Australasian Science: Australia's authority on science since 1938

Gravitational Waves Detected

By AusSMC

Australian astronomers involved in the detection of gravitational waves discuss the significance of the discovery 100 years after Einstein predicted them.

“We built the most massive scientific instruments in the world and made them so sensitive that they approach limits set by quantum mechanics. On September 14 last year they directly detected for the first time the weakest signals in the universe, gravitational waves, generated in the most violent event yet recorded – the collision of two solar mass black holes.

“The energy released in this binary black hole collision was equivalent to 10 billion billion billion times the world’s nuclear arsenal. What’s even more fascinating is that this event did not (and does not) emit electromagnetic waves or neutrinos. The only way to observe it was with space–time change sensors – our giant laser interferometers.

“With this detection we have shifted from the realms of theory to the beginning of a new astronomy. Hopefully this first observation will accelerate the construction of a global network of detectors.”

Professor David McClelland is Director of the Centre for Gravitational Physics at the Australian National University. He is a member of the Australian Consortium for Interferometric Gravitational Astronomy (ACIGA), which contributed to the gravitational waves discovery.

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“The discovery confirms Einstein's prediction that gravitational waves exist, validating one of the pillars of modern physics. It confirms that black holes exist and orbit each other in binary systems, teaching us important lessons about how stars are born and live their lives.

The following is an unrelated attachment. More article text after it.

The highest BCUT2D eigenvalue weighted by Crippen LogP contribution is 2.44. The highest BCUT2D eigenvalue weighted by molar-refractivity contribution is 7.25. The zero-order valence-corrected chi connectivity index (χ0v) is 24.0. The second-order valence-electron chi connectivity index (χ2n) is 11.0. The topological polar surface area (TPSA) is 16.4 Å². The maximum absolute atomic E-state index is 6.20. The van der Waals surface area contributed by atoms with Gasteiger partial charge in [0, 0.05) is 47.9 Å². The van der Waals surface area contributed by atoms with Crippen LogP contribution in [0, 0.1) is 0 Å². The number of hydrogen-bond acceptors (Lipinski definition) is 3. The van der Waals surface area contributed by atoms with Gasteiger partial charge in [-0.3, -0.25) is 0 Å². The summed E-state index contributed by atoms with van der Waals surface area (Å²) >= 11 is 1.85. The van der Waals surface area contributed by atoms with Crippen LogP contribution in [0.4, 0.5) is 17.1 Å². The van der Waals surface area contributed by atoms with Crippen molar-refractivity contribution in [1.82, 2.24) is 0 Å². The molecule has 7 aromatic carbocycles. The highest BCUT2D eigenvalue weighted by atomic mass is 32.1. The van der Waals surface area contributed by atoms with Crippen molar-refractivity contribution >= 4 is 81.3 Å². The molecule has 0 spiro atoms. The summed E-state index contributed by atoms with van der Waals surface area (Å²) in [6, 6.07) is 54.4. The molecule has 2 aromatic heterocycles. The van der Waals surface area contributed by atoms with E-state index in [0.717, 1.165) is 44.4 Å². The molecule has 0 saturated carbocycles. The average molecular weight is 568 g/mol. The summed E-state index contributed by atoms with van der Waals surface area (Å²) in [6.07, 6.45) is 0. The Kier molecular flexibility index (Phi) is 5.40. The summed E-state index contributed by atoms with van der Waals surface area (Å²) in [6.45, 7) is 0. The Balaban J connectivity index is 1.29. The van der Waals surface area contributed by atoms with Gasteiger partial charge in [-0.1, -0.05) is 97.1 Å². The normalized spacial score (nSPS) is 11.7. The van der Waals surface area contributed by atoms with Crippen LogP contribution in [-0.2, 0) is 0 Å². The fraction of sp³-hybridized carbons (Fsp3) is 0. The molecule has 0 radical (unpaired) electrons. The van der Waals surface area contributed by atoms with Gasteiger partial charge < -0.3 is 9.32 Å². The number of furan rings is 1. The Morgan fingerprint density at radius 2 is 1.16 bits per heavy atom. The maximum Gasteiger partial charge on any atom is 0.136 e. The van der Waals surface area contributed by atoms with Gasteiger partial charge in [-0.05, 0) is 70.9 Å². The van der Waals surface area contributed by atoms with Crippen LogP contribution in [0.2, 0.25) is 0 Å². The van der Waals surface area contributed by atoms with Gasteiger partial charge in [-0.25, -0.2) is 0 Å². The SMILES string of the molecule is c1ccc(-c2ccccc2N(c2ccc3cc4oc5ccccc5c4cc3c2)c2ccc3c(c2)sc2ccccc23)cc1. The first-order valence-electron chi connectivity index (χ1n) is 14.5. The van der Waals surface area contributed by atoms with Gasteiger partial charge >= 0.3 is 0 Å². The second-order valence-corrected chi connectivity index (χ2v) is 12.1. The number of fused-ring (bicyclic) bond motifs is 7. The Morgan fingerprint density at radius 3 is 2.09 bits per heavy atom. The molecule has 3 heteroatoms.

“Einstein's theory of relativity, which predicts the existence of gravitational waves, brings together the concepts of geometry and gravity in a wonderfully inspiring way. The sources that LIGO detects, like black holes, are the home of some of the most fascinating physics in the universe. It is very exciting to think that we now have a new and powerful tool at our disposal to unlock the secrets of all this beautiful physics.

“Gravitational waves are neither scattered nor absorbed by the material they pass through, so they let us peer right into the heart of some of the most extreme environments in the universe, like black holes and neutron stars, to do fundamental physics experiments under conditions that can never be copied in a lab on Earth. The possibilities are endless.”

Professor Andrew Melatos is from the School of Physics at the University of Melbourne, and a member of ACIGA.

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“Gravitational waves are akin to sounds that travel through space at the speed of light. Up to now humanity has been deaf to the universe. Suddenly we know how to listen. The universe has spoken and we have understood!